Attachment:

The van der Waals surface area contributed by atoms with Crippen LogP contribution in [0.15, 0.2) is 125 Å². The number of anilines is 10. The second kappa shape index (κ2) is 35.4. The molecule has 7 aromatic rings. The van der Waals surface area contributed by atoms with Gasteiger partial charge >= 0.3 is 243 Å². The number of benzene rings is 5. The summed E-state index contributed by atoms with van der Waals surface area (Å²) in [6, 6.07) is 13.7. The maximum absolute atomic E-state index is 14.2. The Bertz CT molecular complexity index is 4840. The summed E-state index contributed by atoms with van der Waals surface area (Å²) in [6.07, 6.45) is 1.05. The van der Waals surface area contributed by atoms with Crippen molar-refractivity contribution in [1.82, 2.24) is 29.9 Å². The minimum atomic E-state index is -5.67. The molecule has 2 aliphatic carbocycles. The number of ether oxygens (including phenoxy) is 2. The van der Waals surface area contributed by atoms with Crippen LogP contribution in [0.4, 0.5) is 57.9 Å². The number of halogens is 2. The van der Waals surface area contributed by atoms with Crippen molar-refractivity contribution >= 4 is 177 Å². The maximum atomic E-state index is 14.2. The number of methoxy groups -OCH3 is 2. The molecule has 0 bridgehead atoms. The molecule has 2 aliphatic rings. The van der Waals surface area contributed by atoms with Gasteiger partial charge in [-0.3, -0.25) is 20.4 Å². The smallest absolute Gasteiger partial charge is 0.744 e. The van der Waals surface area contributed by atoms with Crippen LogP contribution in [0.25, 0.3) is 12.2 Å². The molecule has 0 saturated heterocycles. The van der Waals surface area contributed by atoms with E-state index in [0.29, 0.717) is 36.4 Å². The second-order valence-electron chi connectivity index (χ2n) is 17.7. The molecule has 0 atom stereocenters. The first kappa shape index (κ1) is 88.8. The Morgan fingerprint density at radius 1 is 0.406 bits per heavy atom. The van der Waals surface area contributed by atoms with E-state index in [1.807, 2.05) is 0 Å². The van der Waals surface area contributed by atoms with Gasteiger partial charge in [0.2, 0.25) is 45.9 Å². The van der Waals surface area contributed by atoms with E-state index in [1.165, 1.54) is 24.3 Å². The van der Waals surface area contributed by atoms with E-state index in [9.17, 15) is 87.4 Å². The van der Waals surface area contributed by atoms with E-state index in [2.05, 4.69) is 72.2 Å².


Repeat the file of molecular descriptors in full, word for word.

The van der Waals surface area contributed by atoms with Crippen LogP contribution in [0.15, 0.2) is 125 Å². The number of anilines is 10. The second kappa shape index (κ2) is 35.4. The molecule has 7 aromatic rings. The van der Waals surface area contributed by atoms with Gasteiger partial charge >= 0.3 is 243 Å². The number of benzene rings is 5. The summed E-state index contributed by atoms with van der Waals surface area (Å²) in [6, 6.07) is 13.7. The maximum absolute atomic E-state index is 14.2. The Bertz CT molecular complexity index is 4840. The summed E-state index contributed by atoms with van der Waals surface area (Å²) in [6.07, 6.45) is 1.05. The van der Waals surface area contributed by atoms with Crippen molar-refractivity contribution in [1.82, 2.24) is 29.9 Å². The minimum atomic E-state index is -5.67. The molecule has 2 aliphatic carbocycles. The number of ether oxygens (including phenoxy) is 2. The van der Waals surface area contributed by atoms with Crippen LogP contribution in [0.4, 0.5) is 57.9 Å². The number of halogens is 2. The van der Waals surface area contributed by atoms with Crippen molar-refractivity contribution >= 4 is 177 Å². The maximum atomic E-state index is 14.2. The number of methoxy groups -OCH3 is 2. The molecule has 0 bridgehead atoms. The molecule has 2 aliphatic rings. The van der Waals surface area contributed by atoms with Gasteiger partial charge in [-0.3, -0.25) is 20.4 Å². The smallest absolute Gasteiger partial charge is 0.744 e. The van der Waals surface area contributed by atoms with Crippen LogP contribution in [0.25, 0.3) is 12.2 Å². The molecule has 0 saturated heterocycles. The van der Waals surface area contributed by atoms with E-state index in [0.29, 0.717) is 36.4 Å². The second-order valence-electron chi connectivity index (χ2n) is 17.7. The molecule has 0 atom stereocenters. The first kappa shape index (κ1) is 88.8. The Morgan fingerprint density at radius 1 is 0.406 bits per heavy atom. The van der Waals surface area contributed by atoms with E-state index in [1.807, 2.05) is 0 Å². The van der Waals surface area contributed by atoms with Gasteiger partial charge in [0.2, 0.25) is 45.9 Å². The van der Waals surface area contributed by atoms with E-state index in [1.165, 1.54) is 24.3 Å². The van der Waals surface area contributed by atoms with E-state index in [9.17, 15) is 87.4 Å². The van der Waals surface area contributed by atoms with E-state index in [2.05, 4.69) is 72.2 Å².